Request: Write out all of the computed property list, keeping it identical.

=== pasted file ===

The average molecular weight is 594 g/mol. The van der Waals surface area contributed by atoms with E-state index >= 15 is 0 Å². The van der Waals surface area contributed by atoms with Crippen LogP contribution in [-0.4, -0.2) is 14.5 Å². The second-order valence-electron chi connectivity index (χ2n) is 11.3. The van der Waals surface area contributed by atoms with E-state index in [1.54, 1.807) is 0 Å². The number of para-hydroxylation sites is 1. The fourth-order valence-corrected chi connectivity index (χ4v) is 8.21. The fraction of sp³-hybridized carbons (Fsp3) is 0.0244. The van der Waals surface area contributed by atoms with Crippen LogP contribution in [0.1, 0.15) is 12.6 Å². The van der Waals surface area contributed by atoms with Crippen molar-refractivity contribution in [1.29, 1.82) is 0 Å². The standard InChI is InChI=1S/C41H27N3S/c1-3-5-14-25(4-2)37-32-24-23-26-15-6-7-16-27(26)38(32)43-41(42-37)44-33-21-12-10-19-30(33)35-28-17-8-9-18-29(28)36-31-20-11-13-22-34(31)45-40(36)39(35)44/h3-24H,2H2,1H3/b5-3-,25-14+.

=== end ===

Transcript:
The average molecular weight is 594 g/mol. The van der Waals surface area contributed by atoms with E-state index >= 15 is 0 Å². The van der Waals surface area contributed by atoms with Crippen LogP contribution in [-0.4, -0.2) is 14.5 Å². The second-order valence-electron chi connectivity index (χ2n) is 11.3. The van der Waals surface area contributed by atoms with E-state index in [1.54, 1.807) is 0 Å². The number of para-hydroxylation sites is 1. The fourth-order valence-corrected chi connectivity index (χ4v) is 8.21. The fraction of sp³-hybridized carbons (Fsp3) is 0.0244. The van der Waals surface area contributed by atoms with Crippen LogP contribution in [0.1, 0.15) is 12.6 Å². The van der Waals surface area contributed by atoms with Crippen molar-refractivity contribution in [1.29, 1.82) is 0 Å². The standard InChI is InChI=1S/C41H27N3S/c1-3-5-14-25(4-2)37-32-24-23-26-15-6-7-16-27(26)38(32)43-41(42-37)44-33-21-12-10-19-30(33)35-28-17-8-9-18-29(28)36-31-20-11-13-22-34(31)45-40(36)39(35)44/h3-24H,2H2,1H3/b5-3-,25-14+.